The Maintenance cost-reduction conundrum

 

Here’s a situation that’s not uncommon. You, as Maintenance Manager or Plant Manager know there’s something wrong with maintenance. You see two or three tradespeople doing work that needs only one, people are hanging around the Storeroom or leaving early, you see work being done that’s of questionable value and no one can give you a good work schedule. Reliability is “OK” but you suspect that its costing more than it should to achieve that.

Your immediate thought is that the planning and scheduling of maintenance work needs to be improved – and that is probably exactly right.

However, you know that the problem with improving planning and scheduling is that your tradespeople will become more productive, so if nothing else changes more work will get done, more materials will be used and costs will go up.

You also recognize that if you try to balance the increased productivity by reducing your maintenance work force, the reaction will wipe out any gains that you are trying to make. In fact, you may already have committed to “no lay-offs”.

So how do you reduce costs by moving to a more professional approach to maintenance management through better work planning and scheduling without reducing your work force?

One way is to reduce manpower through attrition. Most maintenance departments are concerned about the impending loss of experienced tradespeople as they retire and are having difficulty finding skilled replacements. The option is to improve the effectiveness of a smaller work force to achieve the same results that you do with your current level of manning.

Unfortunately, attrition takes time. It may take five years or more to get down to the new target manning level, and it is almost impossible to match the rate of improvements in efficiency to stay in balance with that reducing manpower over such a long period of time.

There are alternatives.

The most successful approach I have seen is to make a sudden reduction in the number of tradespeople available for maintenance work by assigning a significant number to an “untouchable” project crew. This project crew is assigned only to work that would otherwise have been executed by a contractor (which may include shutdown maintenance). This takes careful planning, very experienced supervision and some special training. However, when you consider the savings that can be achieved by avoiding contractors, any costs associated with these actions will have a very good return.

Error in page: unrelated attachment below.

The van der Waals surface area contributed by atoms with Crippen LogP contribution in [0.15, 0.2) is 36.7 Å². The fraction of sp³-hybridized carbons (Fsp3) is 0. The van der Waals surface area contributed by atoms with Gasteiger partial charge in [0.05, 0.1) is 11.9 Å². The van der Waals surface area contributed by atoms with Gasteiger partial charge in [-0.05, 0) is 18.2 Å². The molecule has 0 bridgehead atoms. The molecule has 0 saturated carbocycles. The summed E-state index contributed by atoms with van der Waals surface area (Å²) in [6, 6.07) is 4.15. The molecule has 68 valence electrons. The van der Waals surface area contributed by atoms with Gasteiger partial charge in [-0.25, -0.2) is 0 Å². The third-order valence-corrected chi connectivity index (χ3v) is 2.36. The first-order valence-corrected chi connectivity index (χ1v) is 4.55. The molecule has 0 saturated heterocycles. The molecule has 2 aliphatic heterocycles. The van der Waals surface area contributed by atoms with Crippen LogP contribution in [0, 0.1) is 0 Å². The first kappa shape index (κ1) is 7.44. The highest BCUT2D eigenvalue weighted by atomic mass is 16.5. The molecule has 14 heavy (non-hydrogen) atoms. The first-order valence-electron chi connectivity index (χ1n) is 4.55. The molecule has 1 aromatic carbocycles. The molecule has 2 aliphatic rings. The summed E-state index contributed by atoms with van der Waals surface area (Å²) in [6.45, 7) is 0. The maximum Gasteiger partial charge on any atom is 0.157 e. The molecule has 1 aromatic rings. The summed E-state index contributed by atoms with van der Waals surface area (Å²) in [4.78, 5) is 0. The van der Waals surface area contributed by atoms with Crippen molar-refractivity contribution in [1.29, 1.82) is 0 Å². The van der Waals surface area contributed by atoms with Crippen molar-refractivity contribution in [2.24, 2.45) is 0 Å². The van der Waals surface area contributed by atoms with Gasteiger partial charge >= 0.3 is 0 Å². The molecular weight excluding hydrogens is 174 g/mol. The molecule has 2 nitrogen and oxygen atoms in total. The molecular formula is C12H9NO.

The introduction of this new crew may also provide an opportunity to address any restrictive trade practices that are not protected by union agreements (and most are not).

As with any change, some resistance can be expected and strong leadership is essential. However, resistance is unlikely to come from your good tradespeople, many of whom will have been frustrated by having to find ways to get through the day without getting too bored. Most tradespeople in the new crew will find that their project assignments are more interesting than many maintenance routines and will provide learning opportunities.

The greatest resistance will come from the union, because the change will eventually result in a reduction in their membership, and their revenue. It is, of course, necessary to respect any agreements that are in place, but those agreements usually provide considerable freedom for improving performance.

There will also be resistance from some supervisors and planners, because they will quickly see that they will be expected to change the way that they work, perhaps substantially, and that the focus will be on them. They must be involved in all aspects of this change.

It goes without saying that the introduction of a project crew and the corresponding reduction in maintenance tradespeople must be preceded by the training and (perhaps) organization and system changes required to provide the required level of professional work planning and scheduling.

There are other opportunities to reduce costs by assigning tradespeople to activities that have value but do not use any materials. Examples include:

– training

– updating and improving the preventive maintenance programme

– eliminating obsolete stock from your Storeroom

– re-naming stock items so that tradespeople can easily find them

– preparing standard job plans for repetitive work

– developing standards for equipment rebuilding

However, most of these are “projects” that will have an end, so if attrition is expected to occur at a reasonable rate the schedule for completing these activities should balance the anticipated manpower reductions.

And there may be other opportunities to reduce the cost of outside services, e.g. by carrying out some equipment rebuilds in-house (if it is economic. Some rebuilds require very specialized equipment to match OEM reliability).

 

If you are contemplating improving work planning and scheduling (and these are very different activities – see Planning and Scheduling – What are they?) it is very important to think the process right through to the end so that you have an answer to the basic question “How will this affect the bottom line?” and a plan to complete the change process.

And throughout the process, make sure that the four basic steps to successfully implementing changes are followed (see Successful change).

 

 

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© Veleda Services Ltd
Don Armstrong, P.Eng, President
don.armstrong@veleda.ca
250-655-8267 Pacific Time
Canada